void onMouseButton(const sf::Mouse::Button& button, const bool& isPressed, const sf::Vector2f& position)
    if (button == sf::Mouse::Left && isPressed)
        mouseGrabObject(ng::sf_to_b2(position, ng::SCALE));
  • Phase 2 : Find the object you’ve clicked on. To do that, we use Box2D feature AABB Query. The way it works is pretty simple, you draw a rectangle (the AABB) and every object touching that rectangle gets selected. It’s the same idea as rectangle selection in applications like Photoshop or Gimp. In order to have a precise selection, we create a very tiny box around the mouse position (0.001 floats for each side) for our aabb. Then we call the Physical World method  QueryAABB() with our aabb and a custom Query Callback called MouseQueryCallback. I will not enter into the detail of the Query Callback, you will learn more about it later.
void mouseGrabObject(const b2Vec2& position)
    // Make a small box.
    b2AABB aabb;
    b2Vec2 distance;
    distance.Set(0.001f, 0.001f);
    aabb.lowerBound = position - distance;
    aabb.upperBound = position + distance;
    // Query the world for overlapping shapes.
    MouseQueryCallback callback(position);
    mPhysicWorld.QueryAABB(&callback, aabb);
  • Phase 3 : Grab the selected object using a Mouse Joint. As you will learn later, a Joint is something created between two bodies. Now that we have selected the object to grab, we need another object to create a joint. For this purpose, we use a Dummy body called mMouseGround. The mouse ground is created inside the method Init(), it has no special properties, it only exists so we can create some a Mouse Joint.
void init()
    //mouse grabbing
    b2BodyDef bodyDef;
    mMouseGround = mPhysicWorld.CreateBody(&bodyDef);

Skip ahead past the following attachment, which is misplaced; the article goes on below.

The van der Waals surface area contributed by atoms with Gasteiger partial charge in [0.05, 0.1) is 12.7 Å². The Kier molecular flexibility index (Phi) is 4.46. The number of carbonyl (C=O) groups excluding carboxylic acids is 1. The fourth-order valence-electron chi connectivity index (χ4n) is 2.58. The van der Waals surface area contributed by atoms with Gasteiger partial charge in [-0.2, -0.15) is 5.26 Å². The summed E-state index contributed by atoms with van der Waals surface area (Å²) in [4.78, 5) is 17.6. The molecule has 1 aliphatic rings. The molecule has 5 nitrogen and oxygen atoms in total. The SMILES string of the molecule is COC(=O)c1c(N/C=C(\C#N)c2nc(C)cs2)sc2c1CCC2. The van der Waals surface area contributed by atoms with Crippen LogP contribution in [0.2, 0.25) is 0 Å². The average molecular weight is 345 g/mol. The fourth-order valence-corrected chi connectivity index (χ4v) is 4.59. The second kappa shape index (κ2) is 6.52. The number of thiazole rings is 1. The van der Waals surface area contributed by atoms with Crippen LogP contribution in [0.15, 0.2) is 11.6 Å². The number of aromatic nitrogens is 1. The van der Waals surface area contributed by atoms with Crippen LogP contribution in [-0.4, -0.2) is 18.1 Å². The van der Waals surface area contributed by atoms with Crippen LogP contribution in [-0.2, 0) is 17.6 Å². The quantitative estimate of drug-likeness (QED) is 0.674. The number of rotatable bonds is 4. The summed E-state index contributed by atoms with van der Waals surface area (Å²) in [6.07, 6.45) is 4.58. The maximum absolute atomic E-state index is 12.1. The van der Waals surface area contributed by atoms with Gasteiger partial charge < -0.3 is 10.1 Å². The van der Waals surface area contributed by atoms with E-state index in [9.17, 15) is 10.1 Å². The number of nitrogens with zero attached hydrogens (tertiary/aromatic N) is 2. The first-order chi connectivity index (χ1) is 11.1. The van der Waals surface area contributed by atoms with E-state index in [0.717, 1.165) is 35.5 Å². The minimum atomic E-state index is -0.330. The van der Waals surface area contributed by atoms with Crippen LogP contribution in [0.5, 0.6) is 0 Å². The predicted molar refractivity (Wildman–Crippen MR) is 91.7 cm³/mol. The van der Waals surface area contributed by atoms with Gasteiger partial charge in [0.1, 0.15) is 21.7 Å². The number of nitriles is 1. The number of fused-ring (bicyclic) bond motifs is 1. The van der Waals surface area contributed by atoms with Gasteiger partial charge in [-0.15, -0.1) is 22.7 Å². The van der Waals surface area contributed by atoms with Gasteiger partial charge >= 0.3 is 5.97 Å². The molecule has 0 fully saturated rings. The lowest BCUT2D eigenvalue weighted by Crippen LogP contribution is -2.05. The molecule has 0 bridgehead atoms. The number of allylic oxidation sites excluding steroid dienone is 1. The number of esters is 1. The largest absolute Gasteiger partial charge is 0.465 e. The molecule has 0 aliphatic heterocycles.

void mouseGrabObject(const b2Vec2& position)
        select object using AABB Query here
    if (callback.mFixture)
        b2Body* body        = callback.mFixture->GetBody();
        b2MouseJointDef jointDef;
        jointDef.bodyA      = mMouseGround;
        jointDef.bodyB      = body;     = position;
        jointDef.maxForce   = 1000.0f * body->GetMass();
        mMouseJoint         = (b2MouseJoint*)mPhysicWorld.CreateJoint(&jointDef);
        body = nullptr;

Step 2 : Move Objects

Now that we have created a Mouse Joint on the selected object, make it follow the mouse movement is pretty simple. Using the event callback onMouseMoved(), we capture the mouse movements and call the function mouseMoveObject(mouse_position). Inside this function, we simply update the Mouse Joint with the new mouse position using SetTarget(new_position).

void onMouseMoved(const sf::Vector2f& position)
    mouseMoveObject(ng::sf_to_b2(position, ng::SCALE));
void mouseMoveObject(const b2Vec2& position)
    if (mMouseJoint)

Step 3 : Drop Objects

To drop objects, we simply destroy the Mouse Joint. Inside the event callback onMouseButton(), we detect when the mouse left button is released and we call the function mouseDropObject(). Inside mouseDropObject(), we let the Physical World destroy the joint, freeing our object from the mouse.

That’s all, you can now enjoy moving objects with your mouse !?

void onMouseButton(const sf::Mouse::Button& button, const bool& isPressed, const sf::Vector2f& position)
    if (button == sf::Mouse::Left && !isPressed)
void mouseDropObject()
        mMouseJoint = nullptr;